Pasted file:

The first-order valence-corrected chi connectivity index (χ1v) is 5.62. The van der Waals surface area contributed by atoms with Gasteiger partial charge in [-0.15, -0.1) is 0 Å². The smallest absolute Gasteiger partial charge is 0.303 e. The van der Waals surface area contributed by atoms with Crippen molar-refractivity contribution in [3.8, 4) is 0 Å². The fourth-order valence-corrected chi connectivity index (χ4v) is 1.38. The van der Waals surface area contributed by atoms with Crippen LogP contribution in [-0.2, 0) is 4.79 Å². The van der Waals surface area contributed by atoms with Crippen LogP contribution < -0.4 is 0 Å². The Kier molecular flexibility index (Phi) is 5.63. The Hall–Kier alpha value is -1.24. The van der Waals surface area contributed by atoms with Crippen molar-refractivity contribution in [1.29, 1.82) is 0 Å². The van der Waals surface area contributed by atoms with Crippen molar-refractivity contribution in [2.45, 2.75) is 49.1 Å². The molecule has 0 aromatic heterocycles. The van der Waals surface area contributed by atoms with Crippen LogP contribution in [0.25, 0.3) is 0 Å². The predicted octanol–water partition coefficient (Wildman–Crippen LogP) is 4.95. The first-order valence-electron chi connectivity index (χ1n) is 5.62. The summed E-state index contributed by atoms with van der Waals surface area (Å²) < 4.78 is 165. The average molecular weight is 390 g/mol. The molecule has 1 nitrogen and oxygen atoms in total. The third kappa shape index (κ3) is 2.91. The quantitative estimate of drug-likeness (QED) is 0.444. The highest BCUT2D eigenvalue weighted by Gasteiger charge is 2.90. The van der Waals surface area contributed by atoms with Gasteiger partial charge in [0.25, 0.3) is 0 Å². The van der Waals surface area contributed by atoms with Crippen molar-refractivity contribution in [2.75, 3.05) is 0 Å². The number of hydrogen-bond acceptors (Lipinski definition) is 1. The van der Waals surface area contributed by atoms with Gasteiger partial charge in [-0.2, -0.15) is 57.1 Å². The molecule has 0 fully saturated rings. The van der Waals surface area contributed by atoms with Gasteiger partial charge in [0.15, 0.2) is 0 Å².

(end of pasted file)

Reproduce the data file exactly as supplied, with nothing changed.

The first-order valence-corrected chi connectivity index (χ1v) is 5.62. The van der Waals surface area contributed by atoms with Gasteiger partial charge in [-0.15, -0.1) is 0 Å². The smallest absolute Gasteiger partial charge is 0.303 e. The van der Waals surface area contributed by atoms with Crippen molar-refractivity contribution in [3.8, 4) is 0 Å². The fourth-order valence-corrected chi connectivity index (χ4v) is 1.38. The van der Waals surface area contributed by atoms with Crippen LogP contribution in [-0.2, 0) is 4.79 Å². The van der Waals surface area contributed by atoms with Crippen LogP contribution < -0.4 is 0 Å². The Kier molecular flexibility index (Phi) is 5.63. The Hall–Kier alpha value is -1.24. The van der Waals surface area contributed by atoms with Crippen molar-refractivity contribution in [1.29, 1.82) is 0 Å². The van der Waals surface area contributed by atoms with Crippen molar-refractivity contribution in [2.45, 2.75) is 49.1 Å². The molecule has 0 aromatic heterocycles. The van der Waals surface area contributed by atoms with Crippen LogP contribution in [0.25, 0.3) is 0 Å². The predicted octanol–water partition coefficient (Wildman–Crippen LogP) is 4.95. The first-order valence-electron chi connectivity index (χ1n) is 5.62. The summed E-state index contributed by atoms with van der Waals surface area (Å²) < 4.78 is 165. The average molecular weight is 390 g/mol. The molecule has 1 nitrogen and oxygen atoms in total. The third kappa shape index (κ3) is 2.91. The quantitative estimate of drug-likeness (QED) is 0.444. The highest BCUT2D eigenvalue weighted by Gasteiger charge is 2.90. The van der Waals surface area contributed by atoms with Gasteiger partial charge in [0.25, 0.3) is 0 Å². The van der Waals surface area contributed by atoms with Crippen molar-refractivity contribution in [2.75, 3.05) is 0 Å². The number of hydrogen-bond acceptors (Lipinski definition) is 1. The van der Waals surface area contributed by atoms with Gasteiger partial charge in [-0.2, -0.15) is 57.1 Å². The molecule has 0 fully saturated rings. The van der Waals surface area contributed by atoms with Gasteiger partial charge in [0.15, 0.2) is 0 Å².